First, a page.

One corner bleached by the sun. A small face grins or smiles back out. There between the trees in the far distance are the winged witches. One of them has distended labia, which she uses to pick up the insects that scurry wherever there are new souls searching the Earth. There is something about a jam sandwich. It has been dropped upon the rough, gritty  floor, where there are new empires being put together by folk with exoskeletons that care. Look at those tiny socks too. Why would you bother, what with all the mud? Maybe, a voice offers, he’s just wearing them for the photo? A quick slap in the twat puts a stop to that. Ah, a rainbow. What an empty-headed, refreshing, pretentious, heart-warming, gut-wrenching, luminous, protracted (oh yeah), gruesome, sublime (remember that one?), refined, clandestine, whatever…listen, do not fall asleep. If the sun, or sin, doesn’t rise tomorrow remember I told you nothing. What we do know is there are dinosaurs that walk the earth. They wear fish-nets and have distended labia’s. They squawk and shrink people with their laser beam smart phone app’s. Caesar, how did you manage to crow-bar that word into your work? Hey, leave it to the experts, eh Caesar?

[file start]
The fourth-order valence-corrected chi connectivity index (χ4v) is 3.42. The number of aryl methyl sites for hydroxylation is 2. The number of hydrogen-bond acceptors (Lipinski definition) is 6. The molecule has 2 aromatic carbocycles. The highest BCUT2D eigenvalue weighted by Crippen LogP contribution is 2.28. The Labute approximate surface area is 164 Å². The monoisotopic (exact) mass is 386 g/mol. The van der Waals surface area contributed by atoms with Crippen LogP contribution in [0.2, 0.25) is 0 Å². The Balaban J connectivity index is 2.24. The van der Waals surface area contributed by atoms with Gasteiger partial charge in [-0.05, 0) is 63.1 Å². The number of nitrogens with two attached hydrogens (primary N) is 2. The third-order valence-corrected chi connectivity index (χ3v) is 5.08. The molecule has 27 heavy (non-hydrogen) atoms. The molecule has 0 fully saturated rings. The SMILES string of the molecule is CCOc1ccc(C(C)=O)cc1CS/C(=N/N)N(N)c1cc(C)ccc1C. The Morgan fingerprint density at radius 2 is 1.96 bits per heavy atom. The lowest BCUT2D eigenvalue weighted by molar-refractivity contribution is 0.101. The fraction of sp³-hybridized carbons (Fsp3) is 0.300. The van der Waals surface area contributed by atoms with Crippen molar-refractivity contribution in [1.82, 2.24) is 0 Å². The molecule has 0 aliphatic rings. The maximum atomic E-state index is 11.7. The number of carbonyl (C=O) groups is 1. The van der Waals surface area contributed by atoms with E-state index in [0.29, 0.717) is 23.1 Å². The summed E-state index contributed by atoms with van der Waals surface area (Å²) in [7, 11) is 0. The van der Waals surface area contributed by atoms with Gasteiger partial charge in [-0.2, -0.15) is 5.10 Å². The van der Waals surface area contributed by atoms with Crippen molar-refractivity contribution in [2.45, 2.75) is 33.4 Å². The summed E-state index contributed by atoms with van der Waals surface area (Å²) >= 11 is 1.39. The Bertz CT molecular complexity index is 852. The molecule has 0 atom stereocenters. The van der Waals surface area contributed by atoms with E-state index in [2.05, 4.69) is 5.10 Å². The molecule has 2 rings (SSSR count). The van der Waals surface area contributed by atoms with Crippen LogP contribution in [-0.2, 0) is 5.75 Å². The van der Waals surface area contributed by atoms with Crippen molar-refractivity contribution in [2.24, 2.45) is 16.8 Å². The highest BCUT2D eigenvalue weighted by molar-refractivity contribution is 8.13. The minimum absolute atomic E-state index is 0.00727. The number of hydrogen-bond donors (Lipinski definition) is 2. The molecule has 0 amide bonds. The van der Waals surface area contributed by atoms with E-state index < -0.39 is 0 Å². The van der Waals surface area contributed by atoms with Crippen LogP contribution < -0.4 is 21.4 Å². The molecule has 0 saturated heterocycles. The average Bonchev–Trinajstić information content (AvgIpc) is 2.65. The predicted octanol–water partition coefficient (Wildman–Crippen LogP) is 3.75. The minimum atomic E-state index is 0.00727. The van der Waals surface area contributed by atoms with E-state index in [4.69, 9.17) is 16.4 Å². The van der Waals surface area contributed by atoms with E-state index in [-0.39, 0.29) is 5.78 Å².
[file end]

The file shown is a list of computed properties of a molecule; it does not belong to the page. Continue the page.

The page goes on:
The birds were busy pecking away the flesh from the skin of my brain.
That’s terrible. When are you going anyway?
What I heard today:
He said he had it good but he didn’t.
I haven’t had my coffee.
He was photographed with Toney.
No, that’s not right.
Oh, right.
Bye.
Ok mate. Bye.
Bang, bang, bang, bang, bang.
What does this mean?
I am in the ground in all but body.

Merry Christmas giblet lips.

Portait of a You

Slammed, into a wall there to brew their no-child sadness, easy burial, quiet thoughts…or none at all. The animals would be waiting at home, indifferent gazes behind net curtains. Knowing full well that Sparrow and Maude will be home tonight, before it’s too late, and will feed them happily. Donations sent to cancer trust. Both families have suffered much. Though the disease had torn them all to pieces, Sparrow and Maude were saved this fate. They were caught on the A361, to lose control at 75 miles per hour, just outside of Knowstone. A local cabbie saw them careen, both seemed to hunch their shoulders shortly before being thrown clear through the windscreen. But no one wants to think about the pain, and whether or not one lived longer, by seconds, than the other. Whether or not it was Maude, perhaps even Sparrow, that screamed the others name.